The shock and discovery of something new settles in as the alien roams Glasgow, the camera studying her from afar like a stranger in a strange land. Then, Glazer expertly realizes the inexplicable sensation that overcomes her as humanity seeps in. He creates a visual and aural understanding of what it means to discover humanity, and how warm and dangerous that can be. Glazer depicts this awakening with his own transfixing cinematic language: bursts of kaleidoscopic colors, a percussive score, and set design more akin to an art installation than traditional cinema. He forces you to confront what humanity is, and whether it’s a sin or a blessing. The ultimate discovery is cinema at its most singular and essential. It’s science-fiction at its puzzling and thought-provoking best. —ZS
2. “Eternal Sunshine of the Spotless Mind”
There’s an ephemeral quality to the visual poetry of Michel Gondry that captures both the beauty and sadness of being alive. It’s Gondry’s nature as an artist not to stay grounded in reality or in the confines of narrative, which can result in films that are brilliant but not fully realized.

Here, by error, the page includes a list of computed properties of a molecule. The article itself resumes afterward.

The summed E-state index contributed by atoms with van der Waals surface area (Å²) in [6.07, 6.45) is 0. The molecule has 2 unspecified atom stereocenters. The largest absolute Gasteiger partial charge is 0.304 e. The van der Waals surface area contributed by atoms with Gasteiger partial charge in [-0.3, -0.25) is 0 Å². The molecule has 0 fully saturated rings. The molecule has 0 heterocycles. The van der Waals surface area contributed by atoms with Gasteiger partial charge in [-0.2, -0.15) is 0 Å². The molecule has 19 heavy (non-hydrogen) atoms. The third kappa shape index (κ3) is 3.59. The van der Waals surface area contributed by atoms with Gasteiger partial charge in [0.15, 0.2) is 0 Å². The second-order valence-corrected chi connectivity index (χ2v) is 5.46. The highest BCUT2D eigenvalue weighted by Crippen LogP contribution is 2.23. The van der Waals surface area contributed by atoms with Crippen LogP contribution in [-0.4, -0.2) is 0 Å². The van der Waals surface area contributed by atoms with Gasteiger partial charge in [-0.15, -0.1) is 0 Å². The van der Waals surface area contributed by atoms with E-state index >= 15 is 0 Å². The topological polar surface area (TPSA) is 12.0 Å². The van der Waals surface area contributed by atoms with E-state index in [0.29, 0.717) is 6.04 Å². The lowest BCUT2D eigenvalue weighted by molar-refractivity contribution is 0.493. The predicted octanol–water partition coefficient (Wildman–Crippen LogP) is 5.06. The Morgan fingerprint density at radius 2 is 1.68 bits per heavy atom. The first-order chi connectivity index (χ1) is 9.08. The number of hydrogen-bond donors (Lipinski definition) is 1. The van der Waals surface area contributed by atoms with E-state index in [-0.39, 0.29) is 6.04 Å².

That’s why Charlie Kaufman’s metaphysical time travel script for “Eternal Sunshine of the Spotless Mind” is such a gift for Gondry, and subsequently us. In the story of two lovers — a never-better Jim Carrey and the always-great Kate Winslet — who chose to forget each other, the sci-fi device melts away and the film becomes a visual meditation on the memories that can’t be erased. —CO
1. “Children of Men”
Deciding what would be number one was the easiest part of assembling this list. The virtuoso long-take filmmaking of director Alfonso Cuarón and cinematographer Emmanuel Lubezki is the filmmaking equivalent of Mozart. It’s so jaw-dropping in certain sequences that it feels like flexing, but that uninterrupted camera draws us into the film’s tensest scenes in a way that makes Clive Owens’ noble struggle against this dystopian nightmare uniquely immersive.
This authoritarian London, where women have stopped giving birth, feels all too real. Interior spaces are almost like characters themselves, which makes its bleakness so palpable, so relatable — and this film projected our current refugee crisis eight years early. The pebble of hope, and the film’s narrative drive, comes in the form of the Kee, played with remarkable grace by Clare-Hope Ashitey, a young pregnant refugee. For two hours we are right there with Owens in believing nothing else in the world matters but getting her to safety. Quite simply, it’s one of the true masterpieces of this, or any, century. —CO